This pattern is especially useful when you want to reassure users things are always available and their data is not lost no matter what. In the future, this may become expected behaviour and at that time we'll clean up our interface.

Keep content fresh

Most of our content, like this blog post, hardly ever changes. This means after you read this blog post, the Service Worker could serve it from cache for a long time. That's fast and efficient. But this page is more than just content. There's an overall layout and we include style and script files. If those change, the page also changes and the cache needs to be updated or at least invalidated. That feels inefficient. The cause of this issue is that our site is a static site, rendered server-side, rather than a single page app with an app shell separate from its content. We solve this issue by moving a fraction of the rendering to the Service Worker. Our CSS and JS files change most frequently. Every time their content changes, their filenames change to invalidate their cache. The Service Worker updates their references in the HTML after grabbing it from the cache and before it's sent as a response:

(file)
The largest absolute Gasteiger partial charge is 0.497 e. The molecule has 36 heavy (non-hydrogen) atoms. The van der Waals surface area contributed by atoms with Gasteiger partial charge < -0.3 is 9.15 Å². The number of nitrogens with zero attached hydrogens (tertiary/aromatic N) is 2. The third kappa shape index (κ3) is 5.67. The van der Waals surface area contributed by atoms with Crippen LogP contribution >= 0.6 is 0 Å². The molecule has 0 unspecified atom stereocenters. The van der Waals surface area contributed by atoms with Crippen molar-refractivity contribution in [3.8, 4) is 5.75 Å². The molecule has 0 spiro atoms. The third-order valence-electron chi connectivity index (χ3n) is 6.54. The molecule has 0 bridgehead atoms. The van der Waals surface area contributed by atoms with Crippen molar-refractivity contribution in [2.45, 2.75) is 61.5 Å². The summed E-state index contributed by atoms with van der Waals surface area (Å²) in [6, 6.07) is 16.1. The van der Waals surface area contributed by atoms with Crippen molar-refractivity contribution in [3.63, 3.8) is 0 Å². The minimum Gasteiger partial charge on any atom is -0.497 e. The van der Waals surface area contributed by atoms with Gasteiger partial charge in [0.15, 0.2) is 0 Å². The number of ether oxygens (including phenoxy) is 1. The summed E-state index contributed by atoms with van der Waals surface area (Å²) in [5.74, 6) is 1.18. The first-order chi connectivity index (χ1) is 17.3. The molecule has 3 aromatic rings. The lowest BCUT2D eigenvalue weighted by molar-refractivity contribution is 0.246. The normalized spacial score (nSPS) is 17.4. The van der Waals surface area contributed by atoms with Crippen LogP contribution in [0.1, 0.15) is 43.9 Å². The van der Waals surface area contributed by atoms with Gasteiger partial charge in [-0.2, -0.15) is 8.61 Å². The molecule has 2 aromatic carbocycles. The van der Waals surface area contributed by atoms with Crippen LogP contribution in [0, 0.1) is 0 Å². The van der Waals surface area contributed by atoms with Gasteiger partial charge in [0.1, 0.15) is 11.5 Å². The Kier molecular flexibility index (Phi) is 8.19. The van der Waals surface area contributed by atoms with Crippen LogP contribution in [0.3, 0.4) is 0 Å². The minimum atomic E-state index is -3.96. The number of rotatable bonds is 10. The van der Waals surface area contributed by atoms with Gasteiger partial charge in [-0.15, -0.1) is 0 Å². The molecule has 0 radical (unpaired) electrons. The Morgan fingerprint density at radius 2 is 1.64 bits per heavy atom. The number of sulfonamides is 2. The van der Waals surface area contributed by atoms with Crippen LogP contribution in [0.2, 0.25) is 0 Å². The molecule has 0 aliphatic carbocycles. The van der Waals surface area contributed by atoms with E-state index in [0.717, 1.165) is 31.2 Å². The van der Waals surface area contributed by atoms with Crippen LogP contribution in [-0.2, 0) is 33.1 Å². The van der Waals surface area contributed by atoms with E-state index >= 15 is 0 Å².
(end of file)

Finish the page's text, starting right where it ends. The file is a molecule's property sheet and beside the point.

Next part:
// sw.js
function alterHtmlResponse(response) {
  return response.text()
    .then(html => renderTemplate(html))
    .then(body => replaceResponseBody(response, body))

function renderTemplate(template) {
  return template
    .replace(/href="[^"]*\/main-[a-z0-9]{10}\.css"/g, '/assets/css/main-e837985c83.css')
    .replace(/src="[^"]*\/index-[a-z0-9]{10}\.js"/g, '/assets/js/index-f82f705180.js')

function replaceResponseBody(response, body) {
    return new Response(body, {
        status: response.status,
        statusText: response.statusText,
        headers: {'content-type': 'text/html'}

Jeff Posnick does a great job explaining this Service Worker templating in more detail.

Now pages look fresh, even when the layout changes. But what if the content of a page does change? Our home page shows an upcoming event. When that event has passed the next event should be displayed. If you've been on our home page before, our cache first strategy means you will just get the old page. It's fast, but it's no longer fresh. To fix this, the Service Worker checks which content is outdated and informs all connected browser windows (clients) using postMessage: